My Thoughts on the FBI’s Attempts to Influence TelegramPavel Durov
If you haven’t read it yet, here’s the full story about the US agencies’ attempts to infiltrate Telegram last year.
It tells how the FBI tried to influence me and bribe our engineer in May 2016 to make Telegram less secure. Luckily, since neither of us are US citizens, we could afford to refuse their offers and I was able to tell the public about these attempts. If we were American citizens, the FBI would have likely tried to silence us using a legal procedure called a "gag order" – when the US authorities can not only demand that you do something (like plant a backdoor into your app), but also prohibit you from telling the public about it (otherwise you can end up in jail).
That whole story made me ask myself this question: if our team experienced such pressure during just one week’s trip to America, what kind of pressure are US-based tech companies facing every day? How can a privacy oriented company permanently operate from America? We can hope that the open US legal system would defend them, but due to the secrecy of these “gag orders” we would never even know if things went wrong. And unfortunately, Edward Snowden’s revelations confirm some of the worst fears.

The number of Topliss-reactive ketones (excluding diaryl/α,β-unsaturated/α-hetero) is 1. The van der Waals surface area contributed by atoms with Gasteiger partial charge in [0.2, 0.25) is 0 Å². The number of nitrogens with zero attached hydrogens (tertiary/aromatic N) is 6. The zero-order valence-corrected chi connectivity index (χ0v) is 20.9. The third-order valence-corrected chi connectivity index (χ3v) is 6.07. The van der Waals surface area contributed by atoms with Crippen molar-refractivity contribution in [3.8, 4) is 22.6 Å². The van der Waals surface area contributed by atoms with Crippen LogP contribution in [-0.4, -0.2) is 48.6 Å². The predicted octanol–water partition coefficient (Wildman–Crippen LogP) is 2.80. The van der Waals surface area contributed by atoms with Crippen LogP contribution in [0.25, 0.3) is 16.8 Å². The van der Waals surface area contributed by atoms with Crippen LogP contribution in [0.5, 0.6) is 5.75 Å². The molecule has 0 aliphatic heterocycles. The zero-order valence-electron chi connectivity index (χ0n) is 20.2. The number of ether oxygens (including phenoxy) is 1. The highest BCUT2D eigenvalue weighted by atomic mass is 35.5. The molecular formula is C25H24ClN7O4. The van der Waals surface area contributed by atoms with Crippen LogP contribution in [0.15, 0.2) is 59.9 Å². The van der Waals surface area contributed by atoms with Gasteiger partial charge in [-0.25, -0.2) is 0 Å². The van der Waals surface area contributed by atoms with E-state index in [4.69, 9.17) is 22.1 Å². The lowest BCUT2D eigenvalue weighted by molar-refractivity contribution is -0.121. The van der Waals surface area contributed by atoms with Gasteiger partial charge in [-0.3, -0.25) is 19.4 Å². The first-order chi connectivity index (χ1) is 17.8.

The article also provides facts that confirm something that I always feared could be true – that some of the famous and most vocal US-based influencers within the cryptography world are sponsored by the US government to push the agenda of its agencies. Some past cases are widely known (like NSA infiltrating RSA), but it looks like the level of collaboration between US agencies and these influential “privacy advocates” is much deeper.
All of this makes protecting privacy really hard, particularly considering the fact that Google and Apple – the two companies which we are dependent on for mobile operating systems – are based in the US. I don't see any easy recipe or solution to fix this. I wish one day huge companies like Apple and Google can become independent of any government that distort the mission of their founders (maybe start their own countries?).
Until then, I’ll continue doing my part building Telegram and protecting our users, even if that will require speaking out under gag orders. I know this can probably get me into trouble some day, as it did in the past when I was living in Russia. But this is the only way I can imagine myself going forward, so I don't have and won’t have any regrets. It’s all worth it because of you guys – the millions of users who entrusted their private data to Telegram.